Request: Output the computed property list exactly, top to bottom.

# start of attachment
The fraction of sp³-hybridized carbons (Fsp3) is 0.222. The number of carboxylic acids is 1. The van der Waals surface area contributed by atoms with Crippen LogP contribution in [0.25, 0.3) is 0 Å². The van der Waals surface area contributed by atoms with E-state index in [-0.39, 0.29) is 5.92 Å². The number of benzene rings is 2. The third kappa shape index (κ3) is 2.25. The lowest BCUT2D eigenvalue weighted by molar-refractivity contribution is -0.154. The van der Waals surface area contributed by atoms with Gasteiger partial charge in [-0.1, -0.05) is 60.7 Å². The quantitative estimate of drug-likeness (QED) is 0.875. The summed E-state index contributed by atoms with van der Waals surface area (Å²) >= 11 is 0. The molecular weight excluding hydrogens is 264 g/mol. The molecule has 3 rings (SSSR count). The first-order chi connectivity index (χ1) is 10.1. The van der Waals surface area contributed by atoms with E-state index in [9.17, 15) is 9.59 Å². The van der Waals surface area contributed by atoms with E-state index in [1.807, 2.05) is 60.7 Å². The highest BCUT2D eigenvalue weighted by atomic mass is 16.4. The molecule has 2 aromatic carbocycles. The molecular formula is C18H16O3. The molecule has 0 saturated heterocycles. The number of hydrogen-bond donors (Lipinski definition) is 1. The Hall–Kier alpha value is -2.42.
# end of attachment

The fraction of sp³-hybridized carbons (Fsp3) is 0.222. The number of carboxylic acids is 1. The van der Waals surface area contributed by atoms with Crippen LogP contribution in [0.25, 0.3) is 0 Å². The van der Waals surface area contributed by atoms with E-state index in [-0.39, 0.29) is 5.92 Å². The number of benzene rings is 2. The third kappa shape index (κ3) is 2.25. The lowest BCUT2D eigenvalue weighted by molar-refractivity contribution is -0.154. The van der Waals surface area contributed by atoms with Gasteiger partial charge in [-0.1, -0.05) is 60.7 Å². The quantitative estimate of drug-likeness (QED) is 0.875. The summed E-state index contributed by atoms with van der Waals surface area (Å²) >= 11 is 0. The molecular weight excluding hydrogens is 264 g/mol. The molecule has 3 rings (SSSR count). The first-order chi connectivity index (χ1) is 10.1. The van der Waals surface area contributed by atoms with E-state index in [9.17, 15) is 9.59 Å². The van der Waals surface area contributed by atoms with E-state index in [1.807, 2.05) is 60.7 Å². The highest BCUT2D eigenvalue weighted by atomic mass is 16.4. The molecule has 2 aromatic carbocycles. The molecular formula is C18H16O3. The molecule has 0 saturated heterocycles. The number of hydrogen-bond donors (Lipinski definition) is 1. The Hall–Kier alpha value is -2.42.